while and do-while Loops

Omitting Values When Introducing Variables

When the initial value of a variable is unimportant, the value needs not to be specified. For example, in the previous program the variable inputValue has been introduced in the following manner:

    double num= 0;

However, that was in some sense superfluous as a new value was subsequently assigned to this variable when the value was obtained from standard input by a cin statement. In such cases, if there is no need to have a particular value assigned to a variable, the variable is allowed to be introduced without a designated value, like this:

    double num;

The variable inputValue is said to be uninitialized in this example. It then stays uninitialized until a value is assigned to it.

You might wonder: what is the value of a variable in the case where no value has been provided. Perhaps uninitialized variables contain no value?

In the C++ language, a variable cannot be having no value. Thus, an uninitialized variable has a certain value even when value has not been provided. The question is which value that would be?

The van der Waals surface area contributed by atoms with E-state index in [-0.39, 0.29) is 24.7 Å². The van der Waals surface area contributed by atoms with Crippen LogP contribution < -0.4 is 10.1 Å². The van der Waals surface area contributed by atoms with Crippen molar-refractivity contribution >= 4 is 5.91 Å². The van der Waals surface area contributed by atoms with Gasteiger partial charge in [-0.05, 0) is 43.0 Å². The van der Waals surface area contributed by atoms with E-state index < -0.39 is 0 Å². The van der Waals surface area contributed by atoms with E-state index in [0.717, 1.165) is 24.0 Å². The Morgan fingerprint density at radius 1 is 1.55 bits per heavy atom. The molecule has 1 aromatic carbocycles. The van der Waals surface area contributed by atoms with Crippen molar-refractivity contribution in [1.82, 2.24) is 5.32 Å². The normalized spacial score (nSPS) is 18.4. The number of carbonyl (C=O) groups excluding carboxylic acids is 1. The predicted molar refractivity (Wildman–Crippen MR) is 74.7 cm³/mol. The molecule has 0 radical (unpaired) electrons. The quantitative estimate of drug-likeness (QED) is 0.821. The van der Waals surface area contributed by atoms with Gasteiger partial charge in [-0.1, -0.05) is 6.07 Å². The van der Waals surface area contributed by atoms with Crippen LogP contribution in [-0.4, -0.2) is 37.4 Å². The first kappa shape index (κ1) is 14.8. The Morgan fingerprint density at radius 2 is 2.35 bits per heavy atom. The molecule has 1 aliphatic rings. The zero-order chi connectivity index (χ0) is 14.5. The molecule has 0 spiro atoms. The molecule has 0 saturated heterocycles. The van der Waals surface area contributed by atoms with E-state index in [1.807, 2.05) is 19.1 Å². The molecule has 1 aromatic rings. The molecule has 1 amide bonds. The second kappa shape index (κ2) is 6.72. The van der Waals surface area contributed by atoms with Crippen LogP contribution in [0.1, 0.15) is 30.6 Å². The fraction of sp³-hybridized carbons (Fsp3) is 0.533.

That cannot be known. It might be a different value each time the program is started, or it might be the same value every time; or the value might depend on the computer running the program, or it might not. It might even depend on the weather forecast. It just cannot be known. It could be any value. Consequently, it is not allowed to make a program use a value of an uninitialized variable!

Warning! It might seem strange for you at this point, but this omission of a variable's value at its introduction is a frequent source of bugs in programs. When engaging in this behavior please be extra careful in establishing that, afterwards, the variable will be assigned a value before the variable is used.